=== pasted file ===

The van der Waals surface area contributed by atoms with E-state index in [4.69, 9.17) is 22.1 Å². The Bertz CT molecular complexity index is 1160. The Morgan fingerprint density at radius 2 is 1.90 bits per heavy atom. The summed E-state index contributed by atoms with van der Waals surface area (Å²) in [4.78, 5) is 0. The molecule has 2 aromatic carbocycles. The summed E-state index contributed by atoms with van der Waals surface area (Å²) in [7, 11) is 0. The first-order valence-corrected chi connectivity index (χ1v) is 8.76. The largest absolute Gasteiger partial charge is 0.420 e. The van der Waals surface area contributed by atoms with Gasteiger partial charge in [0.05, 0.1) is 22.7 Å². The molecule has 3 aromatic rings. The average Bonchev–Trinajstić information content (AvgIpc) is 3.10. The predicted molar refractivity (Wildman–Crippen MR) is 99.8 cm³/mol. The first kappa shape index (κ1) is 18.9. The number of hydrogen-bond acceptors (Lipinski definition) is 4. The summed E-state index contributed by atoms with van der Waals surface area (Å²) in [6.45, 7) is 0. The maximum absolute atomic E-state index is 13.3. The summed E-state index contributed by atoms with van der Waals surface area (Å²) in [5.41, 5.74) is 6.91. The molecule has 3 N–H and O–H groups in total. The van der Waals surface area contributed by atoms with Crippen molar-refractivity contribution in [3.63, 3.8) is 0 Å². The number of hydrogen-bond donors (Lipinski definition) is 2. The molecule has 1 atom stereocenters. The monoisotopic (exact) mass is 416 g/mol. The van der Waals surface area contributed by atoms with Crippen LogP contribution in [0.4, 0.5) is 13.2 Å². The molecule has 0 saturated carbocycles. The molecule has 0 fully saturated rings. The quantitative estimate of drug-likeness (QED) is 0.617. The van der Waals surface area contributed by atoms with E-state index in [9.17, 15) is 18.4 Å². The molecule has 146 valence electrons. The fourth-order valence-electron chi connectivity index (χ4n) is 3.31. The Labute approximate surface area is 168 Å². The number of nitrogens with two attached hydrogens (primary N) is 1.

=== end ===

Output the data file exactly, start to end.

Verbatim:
The van der Waals surface area contributed by atoms with E-state index in [4.69, 9.17) is 22.1 Å². The Bertz CT molecular complexity index is 1160. The Morgan fingerprint density at radius 2 is 1.90 bits per heavy atom. The summed E-state index contributed by atoms with van der Waals surface area (Å²) in [4.78, 5) is 0. The molecule has 2 aromatic carbocycles. The summed E-state index contributed by atoms with van der Waals surface area (Å²) in [7, 11) is 0. The first-order valence-corrected chi connectivity index (χ1v) is 8.76. The largest absolute Gasteiger partial charge is 0.420 e. The van der Waals surface area contributed by atoms with Gasteiger partial charge in [0.05, 0.1) is 22.7 Å². The molecule has 3 aromatic rings. The average Bonchev–Trinajstić information content (AvgIpc) is 3.10. The predicted molar refractivity (Wildman–Crippen MR) is 99.8 cm³/mol. The first kappa shape index (κ1) is 18.9. The number of hydrogen-bond acceptors (Lipinski definition) is 4. The summed E-state index contributed by atoms with van der Waals surface area (Å²) in [6.45, 7) is 0. The maximum absolute atomic E-state index is 13.3. The summed E-state index contributed by atoms with van der Waals surface area (Å²) in [5.41, 5.74) is 6.91. The molecule has 3 N–H and O–H groups in total. The van der Waals surface area contributed by atoms with Crippen molar-refractivity contribution in [3.63, 3.8) is 0 Å². The number of hydrogen-bond donors (Lipinski definition) is 2. The molecule has 1 atom stereocenters. The monoisotopic (exact) mass is 416 g/mol. The van der Waals surface area contributed by atoms with Crippen LogP contribution in [0.4, 0.5) is 13.2 Å². The molecule has 0 saturated carbocycles. The molecule has 0 fully saturated rings. The quantitative estimate of drug-likeness (QED) is 0.617. The van der Waals surface area contributed by atoms with E-state index in [9.17, 15) is 18.4 Å². The molecule has 146 valence electrons. The fourth-order valence-electron chi connectivity index (χ4n) is 3.31. The Labute approximate surface area is 168 Å². The number of nitrogens with two attached hydrogens (primary N) is 1.